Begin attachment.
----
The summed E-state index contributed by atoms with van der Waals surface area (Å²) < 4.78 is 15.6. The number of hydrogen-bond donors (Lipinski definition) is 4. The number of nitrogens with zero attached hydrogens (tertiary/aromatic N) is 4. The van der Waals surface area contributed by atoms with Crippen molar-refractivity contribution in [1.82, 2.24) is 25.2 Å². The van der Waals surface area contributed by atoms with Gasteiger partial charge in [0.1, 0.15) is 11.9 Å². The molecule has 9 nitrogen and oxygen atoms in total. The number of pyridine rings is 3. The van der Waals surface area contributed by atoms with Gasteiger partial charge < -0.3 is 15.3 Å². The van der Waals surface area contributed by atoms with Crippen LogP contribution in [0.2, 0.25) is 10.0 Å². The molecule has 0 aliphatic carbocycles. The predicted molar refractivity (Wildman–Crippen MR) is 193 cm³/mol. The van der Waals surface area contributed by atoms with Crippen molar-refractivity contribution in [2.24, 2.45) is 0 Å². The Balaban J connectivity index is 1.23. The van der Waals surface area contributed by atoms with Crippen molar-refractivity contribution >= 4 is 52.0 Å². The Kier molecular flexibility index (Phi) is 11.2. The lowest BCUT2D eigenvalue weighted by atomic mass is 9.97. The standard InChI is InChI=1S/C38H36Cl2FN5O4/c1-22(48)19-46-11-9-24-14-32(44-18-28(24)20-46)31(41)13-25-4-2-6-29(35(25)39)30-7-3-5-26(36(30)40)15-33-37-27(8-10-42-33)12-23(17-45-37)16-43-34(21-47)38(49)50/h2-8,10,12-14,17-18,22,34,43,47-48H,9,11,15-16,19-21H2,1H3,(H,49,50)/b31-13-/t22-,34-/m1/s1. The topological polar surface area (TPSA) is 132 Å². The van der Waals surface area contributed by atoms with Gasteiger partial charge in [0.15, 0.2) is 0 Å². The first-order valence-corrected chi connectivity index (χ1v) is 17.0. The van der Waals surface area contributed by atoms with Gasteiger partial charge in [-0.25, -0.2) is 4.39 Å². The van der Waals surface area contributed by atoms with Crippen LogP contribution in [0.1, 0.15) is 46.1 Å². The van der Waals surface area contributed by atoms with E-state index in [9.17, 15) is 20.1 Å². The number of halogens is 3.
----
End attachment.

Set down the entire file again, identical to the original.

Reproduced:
The summed E-state index contributed by atoms with van der Waals surface area (Å²) < 4.78 is 15.6. The number of hydrogen-bond donors (Lipinski definition) is 4. The number of nitrogens with zero attached hydrogens (tertiary/aromatic N) is 4. The van der Waals surface area contributed by atoms with Crippen molar-refractivity contribution in [1.82, 2.24) is 25.2 Å². The van der Waals surface area contributed by atoms with Gasteiger partial charge in [0.1, 0.15) is 11.9 Å². The molecule has 9 nitrogen and oxygen atoms in total. The number of pyridine rings is 3. The van der Waals surface area contributed by atoms with Gasteiger partial charge < -0.3 is 15.3 Å². The van der Waals surface area contributed by atoms with Crippen LogP contribution in [0.2, 0.25) is 10.0 Å². The molecule has 0 aliphatic carbocycles. The predicted molar refractivity (Wildman–Crippen MR) is 193 cm³/mol. The van der Waals surface area contributed by atoms with Crippen molar-refractivity contribution in [2.24, 2.45) is 0 Å². The Balaban J connectivity index is 1.23. The van der Waals surface area contributed by atoms with Crippen molar-refractivity contribution >= 4 is 52.0 Å². The Kier molecular flexibility index (Phi) is 11.2. The lowest BCUT2D eigenvalue weighted by atomic mass is 9.97. The standard InChI is InChI=1S/C38H36Cl2FN5O4/c1-22(48)19-46-11-9-24-14-32(44-18-28(24)20-46)31(41)13-25-4-2-6-29(35(25)39)30-7-3-5-26(36(30)40)15-33-37-27(8-10-42-33)12-23(17-45-37)16-43-34(21-47)38(49)50/h2-8,10,12-14,17-18,22,34,43,47-48H,9,11,15-16,19-21H2,1H3,(H,49,50)/b31-13-/t22-,34-/m1/s1. The topological polar surface area (TPSA) is 132 Å². The van der Waals surface area contributed by atoms with Gasteiger partial charge in [0.15, 0.2) is 0 Å². The first-order valence-corrected chi connectivity index (χ1v) is 17.0. The van der Waals surface area contributed by atoms with Gasteiger partial charge in [-0.25, -0.2) is 4.39 Å². The van der Waals surface area contributed by atoms with Crippen LogP contribution in [0.1, 0.15) is 46.1 Å². The van der Waals surface area contributed by atoms with E-state index in [9.17, 15) is 20.1 Å². The number of halogens is 3.